Reading the content of man journalctl, I came across the following:

       Controls where to store journal data. One of "volatile", "persistent", "auto" and "none". If "volatile", journal log data will be stored only in memory, i.e. below the
       /run/log/journal hierarchy (which is created if needed). If "persistent", data will be stored preferably on disk, i.e. below the /var/log/journal hierarchy (which is created
       if needed), with a fallback to /run/log/journal (which is created if needed), during early boot and if the disk is not writable.  "auto" is similar to "persistent" but the
       directory /var/log/journal is not created if needed, so that its existence controls where log data goes.  "none" turns off all storage, all log data received will be dropped.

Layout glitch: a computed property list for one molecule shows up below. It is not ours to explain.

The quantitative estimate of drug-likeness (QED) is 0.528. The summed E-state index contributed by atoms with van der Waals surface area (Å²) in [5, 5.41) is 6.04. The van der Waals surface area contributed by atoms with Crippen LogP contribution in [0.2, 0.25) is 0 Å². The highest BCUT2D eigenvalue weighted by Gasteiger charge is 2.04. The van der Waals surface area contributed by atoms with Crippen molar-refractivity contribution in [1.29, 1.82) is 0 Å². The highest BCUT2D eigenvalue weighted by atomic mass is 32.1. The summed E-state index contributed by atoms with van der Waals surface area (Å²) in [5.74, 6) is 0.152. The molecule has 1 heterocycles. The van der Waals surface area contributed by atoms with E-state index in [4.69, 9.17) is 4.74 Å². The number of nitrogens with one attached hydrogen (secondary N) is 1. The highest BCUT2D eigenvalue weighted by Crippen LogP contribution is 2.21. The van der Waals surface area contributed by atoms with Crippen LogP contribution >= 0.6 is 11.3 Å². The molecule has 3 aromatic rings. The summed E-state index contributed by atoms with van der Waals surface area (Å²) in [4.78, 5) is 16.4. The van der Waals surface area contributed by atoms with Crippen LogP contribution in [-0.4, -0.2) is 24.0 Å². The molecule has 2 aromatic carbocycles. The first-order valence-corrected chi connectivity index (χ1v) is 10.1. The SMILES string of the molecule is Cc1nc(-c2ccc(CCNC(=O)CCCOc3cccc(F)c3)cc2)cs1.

Forwarding to other targets, such as the console, the kernel log buffer, or a syslog socket will still work however. Defaults to "auto".

however when trying to less a file there, I get:

[root@long-misc-p001 logs]# less /run/log/journal/xxxxxx/system.journal
"/run/log/journal/xxxxxx/system.journal" may be a binary file.  See it anyway?

I haven't set that option to persistent yet, but if I then proceed to less it, I get a binary - is this expected? journactl usually gives me text.

  • 5
    Journal files are binary files. journalctl is a tool that reads the binary format and presents you with text records. Everything seems to be working as expected.
    – larsks
    Mar 27, 2017 at 13:24

1 Answer 1


Systemd journal data is not stored in plain text. It is designed to be read through the journalctl tool. If you wish, you can use strace to confirm that journalctl is indeed reading files from /run/log/journal, among other places:

strace journalctl 2>&1 | grep /run/log/journal/

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